W3C home > Mailing lists > Public > www-style@w3.org > November 2011

Re: [css4-color] HLC <= CIE-La*b*

From: Tab Atkins Jr. <jackalmage@gmail.com>
Date: Tue, 22 Nov 2011 08:48:47 -0800
Message-ID: <CAAWBYDDkeQOcU17TLTcS_-2NO-4X0-gvM32mnL9SUObY6LMMHQ@mail.gmail.com>
To: Chris Lilley <chris@w3.org>
Cc: Kevin Bortis <kevin@bortis.ch>, W3C Style <www-style@w3.org>
On Tue, Nov 22, 2011 at 6:40 AM, Chris Lilley <chris@w3.org> wrote:
> On Monday, November 21, 2011, 6:53:09 PM, Tab wrote:
> TAJ> On Mon, Nov 21, 2011 at 6:06 AM, Kevin Bortis <kevin@bortis.ch> wrote:
>>> On Tue, Nov 15, 2011 at 3:56 PM, Christoph Päper
>>> <christoph.paeper@crissov.de> wrote:
>>>>  hlc(<angle>, <percentage>, <percentage>)
>
>>>>  hlc(240deg, 80%, 15%)
>>>>  hlc(0.667turn, 0.8, 0.15)
>>>>  hlc(267grad, 204, 38) …
>
>>> Degrees are the only practical solution here. I don't know anyone who
>>> is using turns for color angles. The only other solution would be rad,
>>> but this is not practical because PI is a never ending floating point
>>> number.
>
> TAJ> In practice, people use degrees, sure.  That doesn't mean that it's a
> TAJ> good idea to force people to use degrees,
>
> In practice, people use only degrees, as an untyped unitless number. That doesn't mean that its a good idea to force people to use angular unit identifiers, just so that they could in theory also use radians or turns (which no-one has asked for or presented a use case for).
>
> TAJ> Again, hiding the unit behind a unitless number is an anti-pattern.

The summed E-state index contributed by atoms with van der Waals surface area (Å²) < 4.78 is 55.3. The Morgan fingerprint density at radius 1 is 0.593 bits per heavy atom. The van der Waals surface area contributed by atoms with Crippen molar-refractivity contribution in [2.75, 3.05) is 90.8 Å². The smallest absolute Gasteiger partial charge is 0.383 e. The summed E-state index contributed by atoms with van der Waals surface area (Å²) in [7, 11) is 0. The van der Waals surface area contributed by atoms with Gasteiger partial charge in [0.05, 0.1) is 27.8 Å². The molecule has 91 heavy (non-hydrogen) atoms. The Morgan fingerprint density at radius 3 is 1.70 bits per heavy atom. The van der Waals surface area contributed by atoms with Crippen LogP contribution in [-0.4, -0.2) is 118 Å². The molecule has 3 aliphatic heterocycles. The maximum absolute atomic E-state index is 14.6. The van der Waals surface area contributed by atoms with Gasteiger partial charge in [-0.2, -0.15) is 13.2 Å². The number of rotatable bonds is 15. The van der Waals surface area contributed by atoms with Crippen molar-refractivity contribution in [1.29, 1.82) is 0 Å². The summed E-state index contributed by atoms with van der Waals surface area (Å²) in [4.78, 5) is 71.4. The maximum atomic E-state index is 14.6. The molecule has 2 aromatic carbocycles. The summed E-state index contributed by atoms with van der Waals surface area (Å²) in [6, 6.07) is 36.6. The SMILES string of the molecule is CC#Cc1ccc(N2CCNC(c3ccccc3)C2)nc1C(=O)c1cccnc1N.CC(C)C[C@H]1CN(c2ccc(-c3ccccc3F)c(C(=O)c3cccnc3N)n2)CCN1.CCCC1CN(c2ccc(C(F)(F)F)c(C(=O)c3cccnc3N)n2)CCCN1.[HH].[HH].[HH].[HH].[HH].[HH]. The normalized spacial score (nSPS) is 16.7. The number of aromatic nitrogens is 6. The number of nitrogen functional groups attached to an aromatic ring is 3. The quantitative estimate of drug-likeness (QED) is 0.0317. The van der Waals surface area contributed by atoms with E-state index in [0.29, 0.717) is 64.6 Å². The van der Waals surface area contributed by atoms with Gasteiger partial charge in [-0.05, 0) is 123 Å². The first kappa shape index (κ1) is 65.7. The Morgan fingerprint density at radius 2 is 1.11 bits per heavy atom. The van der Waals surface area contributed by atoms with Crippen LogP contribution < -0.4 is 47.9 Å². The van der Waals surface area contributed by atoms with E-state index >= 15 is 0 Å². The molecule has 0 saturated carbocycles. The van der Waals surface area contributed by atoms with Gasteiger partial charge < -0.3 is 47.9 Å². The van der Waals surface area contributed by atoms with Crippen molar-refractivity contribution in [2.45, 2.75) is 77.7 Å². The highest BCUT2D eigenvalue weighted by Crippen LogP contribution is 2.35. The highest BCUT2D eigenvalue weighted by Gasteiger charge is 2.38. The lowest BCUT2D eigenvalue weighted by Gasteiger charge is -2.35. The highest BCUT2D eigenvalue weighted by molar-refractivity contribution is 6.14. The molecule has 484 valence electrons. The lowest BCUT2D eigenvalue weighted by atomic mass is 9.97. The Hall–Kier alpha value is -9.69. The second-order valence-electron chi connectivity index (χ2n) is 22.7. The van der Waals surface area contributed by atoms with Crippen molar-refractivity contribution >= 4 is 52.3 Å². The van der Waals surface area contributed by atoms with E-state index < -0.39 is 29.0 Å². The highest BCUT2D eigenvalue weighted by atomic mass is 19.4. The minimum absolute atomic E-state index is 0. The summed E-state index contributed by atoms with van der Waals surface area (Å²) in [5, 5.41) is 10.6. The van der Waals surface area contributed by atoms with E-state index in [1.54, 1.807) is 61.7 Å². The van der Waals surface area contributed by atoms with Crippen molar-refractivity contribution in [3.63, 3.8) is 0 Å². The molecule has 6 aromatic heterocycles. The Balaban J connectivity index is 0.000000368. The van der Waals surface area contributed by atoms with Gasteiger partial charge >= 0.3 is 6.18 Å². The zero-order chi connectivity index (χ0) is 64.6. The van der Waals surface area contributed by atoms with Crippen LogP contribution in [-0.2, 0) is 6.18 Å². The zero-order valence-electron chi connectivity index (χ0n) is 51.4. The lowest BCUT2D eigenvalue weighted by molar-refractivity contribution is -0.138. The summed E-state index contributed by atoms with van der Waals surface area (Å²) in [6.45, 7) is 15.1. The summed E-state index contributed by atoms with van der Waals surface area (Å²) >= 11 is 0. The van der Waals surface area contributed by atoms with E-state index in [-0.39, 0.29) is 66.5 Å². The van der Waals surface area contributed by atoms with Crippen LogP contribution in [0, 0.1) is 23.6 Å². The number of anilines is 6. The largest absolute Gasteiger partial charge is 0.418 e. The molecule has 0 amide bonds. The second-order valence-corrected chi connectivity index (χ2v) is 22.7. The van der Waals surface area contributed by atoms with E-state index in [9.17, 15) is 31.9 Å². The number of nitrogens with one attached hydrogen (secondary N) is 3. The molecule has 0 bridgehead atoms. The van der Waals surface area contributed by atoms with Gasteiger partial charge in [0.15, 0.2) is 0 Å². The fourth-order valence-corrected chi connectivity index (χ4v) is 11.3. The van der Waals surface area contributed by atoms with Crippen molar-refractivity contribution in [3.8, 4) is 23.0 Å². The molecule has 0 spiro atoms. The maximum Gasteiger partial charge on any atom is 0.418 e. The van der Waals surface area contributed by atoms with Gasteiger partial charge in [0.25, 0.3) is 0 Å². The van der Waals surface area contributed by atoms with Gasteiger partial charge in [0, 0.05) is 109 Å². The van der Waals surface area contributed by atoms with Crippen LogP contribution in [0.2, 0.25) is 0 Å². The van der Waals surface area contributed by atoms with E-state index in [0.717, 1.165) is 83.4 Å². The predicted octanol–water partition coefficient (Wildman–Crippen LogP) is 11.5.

>
> Diverging from current industry practice is also an anti-pattern.

In most programming languages, people use untyped unitless numbers for
lengths, percentages, and everything else too, because most languages
don't make it easy to attach a unit to a number.  That doesn't mean
that CSS should use unitless numbers everywhere.  CSS has numbers with
units, and they offer many benefits, the most pertinent of which here
is readability.


> TAJ> I support reopening those discussions and coming up with a sane color
> TAJ> palette designed around base colors and optional keywords like "light"
> TAJ> or "very dark", etc.  I'm neutral as to whether we define this in
> TAJ> terms of hlc or some other color scheme, because I don't know enough
> TAJ> about the merits, but having perceptually even palette would be nice.
>
> It would make sense to define it in Lab, because the merit of using named colours is that you use a name not a value, so there is no particular benefit to using LCH instead of Lab.

Yeah, so long as the effect you get is good, and they can be mapped
back to rgba, everything's fine.

~TJ
Received on Tuesday, 22 November 2011 16:49:57 GMT

This archive was generated by hypermail 2.3.1 : Tuesday, 26 March 2013 17:20:46 GMT